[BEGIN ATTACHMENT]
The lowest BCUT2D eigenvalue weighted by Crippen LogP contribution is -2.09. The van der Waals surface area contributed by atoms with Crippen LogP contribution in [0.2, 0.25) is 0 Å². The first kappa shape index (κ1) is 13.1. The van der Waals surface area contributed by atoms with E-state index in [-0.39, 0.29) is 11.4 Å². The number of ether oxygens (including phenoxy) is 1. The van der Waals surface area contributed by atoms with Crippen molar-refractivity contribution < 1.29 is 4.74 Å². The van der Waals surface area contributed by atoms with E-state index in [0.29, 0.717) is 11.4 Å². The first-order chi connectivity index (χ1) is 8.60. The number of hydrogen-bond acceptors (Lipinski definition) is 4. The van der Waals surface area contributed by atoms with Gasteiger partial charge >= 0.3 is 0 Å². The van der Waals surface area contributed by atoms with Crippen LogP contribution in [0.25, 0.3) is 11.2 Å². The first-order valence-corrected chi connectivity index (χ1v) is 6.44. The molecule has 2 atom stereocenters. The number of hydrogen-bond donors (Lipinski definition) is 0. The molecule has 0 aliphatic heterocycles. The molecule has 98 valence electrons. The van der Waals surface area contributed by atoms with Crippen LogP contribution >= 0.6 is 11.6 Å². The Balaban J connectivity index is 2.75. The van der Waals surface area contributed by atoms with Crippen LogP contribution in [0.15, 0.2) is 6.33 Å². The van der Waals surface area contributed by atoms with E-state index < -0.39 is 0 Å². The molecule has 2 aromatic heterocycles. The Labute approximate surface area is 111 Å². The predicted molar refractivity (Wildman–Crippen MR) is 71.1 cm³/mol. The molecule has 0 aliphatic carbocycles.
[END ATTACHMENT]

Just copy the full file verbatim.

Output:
The lowest BCUT2D eigenvalue weighted by Crippen LogP contribution is -2.09. The van der Waals surface area contributed by atoms with Crippen LogP contribution in [0.2, 0.25) is 0 Å². The first kappa shape index (κ1) is 13.1. The van der Waals surface area contributed by atoms with E-state index in [-0.39, 0.29) is 11.4 Å². The number of ether oxygens (including phenoxy) is 1. The van der Waals surface area contributed by atoms with Crippen molar-refractivity contribution < 1.29 is 4.74 Å². The van der Waals surface area contributed by atoms with E-state index in [0.29, 0.717) is 11.4 Å². The first-order chi connectivity index (χ1) is 8.60. The number of hydrogen-bond acceptors (Lipinski definition) is 4. The van der Waals surface area contributed by atoms with Gasteiger partial charge >= 0.3 is 0 Å². The van der Waals surface area contributed by atoms with Crippen LogP contribution in [0.25, 0.3) is 11.2 Å². The first-order valence-corrected chi connectivity index (χ1v) is 6.44. The molecule has 2 atom stereocenters. The number of hydrogen-bond donors (Lipinski definition) is 0. The molecule has 0 aliphatic heterocycles. The molecule has 98 valence electrons. The van der Waals surface area contributed by atoms with Crippen LogP contribution >= 0.6 is 11.6 Å². The Balaban J connectivity index is 2.75. The van der Waals surface area contributed by atoms with Crippen LogP contribution in [0.15, 0.2) is 6.33 Å². The van der Waals surface area contributed by atoms with E-state index < -0.39 is 0 Å². The molecule has 2 aromatic heterocycles. The Labute approximate surface area is 111 Å². The predicted molar refractivity (Wildman–Crippen MR) is 71.1 cm³/mol. The molecule has 0 aliphatic carbocycles.